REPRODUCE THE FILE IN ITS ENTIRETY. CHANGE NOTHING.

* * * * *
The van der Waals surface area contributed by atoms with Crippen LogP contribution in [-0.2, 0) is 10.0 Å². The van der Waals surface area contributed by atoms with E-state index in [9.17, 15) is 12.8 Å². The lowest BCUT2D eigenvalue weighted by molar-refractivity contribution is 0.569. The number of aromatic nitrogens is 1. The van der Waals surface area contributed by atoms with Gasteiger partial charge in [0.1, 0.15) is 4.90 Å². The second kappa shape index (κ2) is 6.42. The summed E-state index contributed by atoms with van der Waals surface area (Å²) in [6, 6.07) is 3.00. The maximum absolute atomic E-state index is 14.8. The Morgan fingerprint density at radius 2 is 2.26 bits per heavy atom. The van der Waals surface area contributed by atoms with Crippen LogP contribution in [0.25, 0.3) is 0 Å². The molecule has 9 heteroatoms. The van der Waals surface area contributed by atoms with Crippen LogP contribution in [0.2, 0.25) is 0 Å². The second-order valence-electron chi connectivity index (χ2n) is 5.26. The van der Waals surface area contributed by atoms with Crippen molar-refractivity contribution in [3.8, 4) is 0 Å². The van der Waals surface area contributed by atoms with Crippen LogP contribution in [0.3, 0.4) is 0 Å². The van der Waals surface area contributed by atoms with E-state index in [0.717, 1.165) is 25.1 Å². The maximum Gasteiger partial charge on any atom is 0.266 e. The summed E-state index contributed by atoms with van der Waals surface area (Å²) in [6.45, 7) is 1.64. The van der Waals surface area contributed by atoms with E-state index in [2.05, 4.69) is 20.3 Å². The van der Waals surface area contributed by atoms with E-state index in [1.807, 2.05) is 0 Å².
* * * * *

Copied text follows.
The van der Waals surface area contributed by atoms with Crippen LogP contribution in [-0.2, 0) is 10.0 Å². The van der Waals surface area contributed by atoms with E-state index in [9.17, 15) is 12.8 Å². The lowest BCUT2D eigenvalue weighted by molar-refractivity contribution is 0.569. The number of aromatic nitrogens is 1. The van der Waals surface area contributed by atoms with Gasteiger partial charge in [0.1, 0.15) is 4.90 Å². The second kappa shape index (κ2) is 6.42. The summed E-state index contributed by atoms with van der Waals surface area (Å²) in [6, 6.07) is 3.00. The maximum absolute atomic E-state index is 14.8. The Morgan fingerprint density at radius 2 is 2.26 bits per heavy atom. The van der Waals surface area contributed by atoms with Crippen LogP contribution in [0.25, 0.3) is 0 Å². The molecule has 9 heteroatoms. The van der Waals surface area contributed by atoms with Crippen LogP contribution in [0.2, 0.25) is 0 Å². The second-order valence-electron chi connectivity index (χ2n) is 5.26. The van der Waals surface area contributed by atoms with Crippen molar-refractivity contribution in [3.8, 4) is 0 Å². The van der Waals surface area contributed by atoms with Crippen LogP contribution in [0.3, 0.4) is 0 Å². The van der Waals surface area contributed by atoms with E-state index in [0.717, 1.165) is 25.1 Å². The maximum Gasteiger partial charge on any atom is 0.266 e. The summed E-state index contributed by atoms with van der Waals surface area (Å²) in [6.45, 7) is 1.64. The van der Waals surface area contributed by atoms with E-state index in [2.05, 4.69) is 20.3 Å². The van der Waals surface area contributed by atoms with E-state index in [1.807, 2.05) is 0 Å².